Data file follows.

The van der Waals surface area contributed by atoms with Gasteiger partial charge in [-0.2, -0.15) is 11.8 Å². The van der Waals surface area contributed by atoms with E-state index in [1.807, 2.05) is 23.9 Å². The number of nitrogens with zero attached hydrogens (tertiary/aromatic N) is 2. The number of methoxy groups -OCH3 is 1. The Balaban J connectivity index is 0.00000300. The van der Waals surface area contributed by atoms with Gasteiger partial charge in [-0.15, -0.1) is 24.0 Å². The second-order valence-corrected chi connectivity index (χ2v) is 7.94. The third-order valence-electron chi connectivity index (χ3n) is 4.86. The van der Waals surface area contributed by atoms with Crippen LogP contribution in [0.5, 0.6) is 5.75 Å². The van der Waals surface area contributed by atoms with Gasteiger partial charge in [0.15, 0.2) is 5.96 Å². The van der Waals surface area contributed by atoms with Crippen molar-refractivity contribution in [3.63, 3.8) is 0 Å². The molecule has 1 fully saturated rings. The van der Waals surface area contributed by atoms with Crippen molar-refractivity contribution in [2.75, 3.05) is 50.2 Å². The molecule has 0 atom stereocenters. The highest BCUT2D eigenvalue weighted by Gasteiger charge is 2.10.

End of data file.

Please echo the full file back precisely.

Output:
The van der Waals surface area contributed by atoms with Gasteiger partial charge in [-0.2, -0.15) is 11.8 Å². The van der Waals surface area contributed by atoms with E-state index in [1.807, 2.05) is 23.9 Å². The number of nitrogens with zero attached hydrogens (tertiary/aromatic N) is 2. The number of methoxy groups -OCH3 is 1. The Balaban J connectivity index is 0.00000300. The van der Waals surface area contributed by atoms with Gasteiger partial charge in [-0.15, -0.1) is 24.0 Å². The second-order valence-corrected chi connectivity index (χ2v) is 7.94. The third-order valence-electron chi connectivity index (χ3n) is 4.86. The van der Waals surface area contributed by atoms with Crippen LogP contribution in [0.5, 0.6) is 5.75 Å². The van der Waals surface area contributed by atoms with Gasteiger partial charge in [0.15, 0.2) is 5.96 Å². The van der Waals surface area contributed by atoms with Crippen molar-refractivity contribution in [3.63, 3.8) is 0 Å². The molecule has 1 fully saturated rings. The van der Waals surface area contributed by atoms with Crippen molar-refractivity contribution in [2.75, 3.05) is 50.2 Å². The molecule has 0 atom stereocenters. The highest BCUT2D eigenvalue weighted by Gasteiger charge is 2.10.